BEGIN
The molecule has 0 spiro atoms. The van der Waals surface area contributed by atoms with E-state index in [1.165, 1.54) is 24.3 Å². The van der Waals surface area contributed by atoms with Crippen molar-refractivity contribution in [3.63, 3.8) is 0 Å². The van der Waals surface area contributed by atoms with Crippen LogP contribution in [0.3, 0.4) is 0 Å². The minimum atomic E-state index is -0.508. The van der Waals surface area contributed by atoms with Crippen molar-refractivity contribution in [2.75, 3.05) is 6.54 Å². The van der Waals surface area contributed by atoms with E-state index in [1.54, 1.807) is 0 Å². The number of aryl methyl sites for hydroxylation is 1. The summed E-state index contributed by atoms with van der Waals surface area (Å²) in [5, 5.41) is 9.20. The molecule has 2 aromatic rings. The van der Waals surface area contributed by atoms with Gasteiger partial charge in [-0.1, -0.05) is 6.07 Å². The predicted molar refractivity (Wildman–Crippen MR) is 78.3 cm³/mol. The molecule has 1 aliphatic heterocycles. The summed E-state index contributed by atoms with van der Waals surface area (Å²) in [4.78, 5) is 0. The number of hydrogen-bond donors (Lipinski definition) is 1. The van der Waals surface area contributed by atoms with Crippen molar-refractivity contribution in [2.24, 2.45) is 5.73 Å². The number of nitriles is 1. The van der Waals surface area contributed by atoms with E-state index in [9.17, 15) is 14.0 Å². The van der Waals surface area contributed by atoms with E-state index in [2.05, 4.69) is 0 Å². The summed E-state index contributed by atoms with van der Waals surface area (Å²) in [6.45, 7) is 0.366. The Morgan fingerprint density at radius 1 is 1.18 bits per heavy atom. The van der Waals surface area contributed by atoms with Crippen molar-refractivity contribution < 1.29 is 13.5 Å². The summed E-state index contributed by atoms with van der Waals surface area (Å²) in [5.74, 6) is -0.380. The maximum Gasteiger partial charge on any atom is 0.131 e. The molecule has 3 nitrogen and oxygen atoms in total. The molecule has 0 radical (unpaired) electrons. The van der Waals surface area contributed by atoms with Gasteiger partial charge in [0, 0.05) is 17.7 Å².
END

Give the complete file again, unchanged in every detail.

The molecule has 0 spiro atoms. The van der Waals surface area contributed by atoms with E-state index in [1.165, 1.54) is 24.3 Å². The van der Waals surface area contributed by atoms with Crippen molar-refractivity contribution in [3.63, 3.8) is 0 Å². The van der Waals surface area contributed by atoms with Crippen LogP contribution in [0.3, 0.4) is 0 Å². The minimum atomic E-state index is -0.508. The van der Waals surface area contributed by atoms with Crippen molar-refractivity contribution in [2.75, 3.05) is 6.54 Å². The van der Waals surface area contributed by atoms with E-state index in [1.54, 1.807) is 0 Å². The number of aryl methyl sites for hydroxylation is 1. The summed E-state index contributed by atoms with van der Waals surface area (Å²) in [5, 5.41) is 9.20. The molecule has 2 aromatic rings. The van der Waals surface area contributed by atoms with Gasteiger partial charge in [-0.1, -0.05) is 6.07 Å². The predicted molar refractivity (Wildman–Crippen MR) is 78.3 cm³/mol. The molecule has 1 aliphatic heterocycles. The summed E-state index contributed by atoms with van der Waals surface area (Å²) in [4.78, 5) is 0. The number of hydrogen-bond donors (Lipinski definition) is 1. The van der Waals surface area contributed by atoms with Crippen molar-refractivity contribution in [2.24, 2.45) is 5.73 Å². The number of nitriles is 1. The van der Waals surface area contributed by atoms with E-state index in [9.17, 15) is 14.0 Å². The van der Waals surface area contributed by atoms with E-state index in [2.05, 4.69) is 0 Å². The summed E-state index contributed by atoms with van der Waals surface area (Å²) in [6.45, 7) is 0.366. The Morgan fingerprint density at radius 1 is 1.18 bits per heavy atom. The van der Waals surface area contributed by atoms with Crippen molar-refractivity contribution < 1.29 is 13.5 Å². The summed E-state index contributed by atoms with van der Waals surface area (Å²) in [5.74, 6) is -0.380. The maximum Gasteiger partial charge on any atom is 0.131 e. The molecule has 3 nitrogen and oxygen atoms in total. The molecule has 0 radical (unpaired) electrons. The van der Waals surface area contributed by atoms with Gasteiger partial charge in [0, 0.05) is 17.7 Å².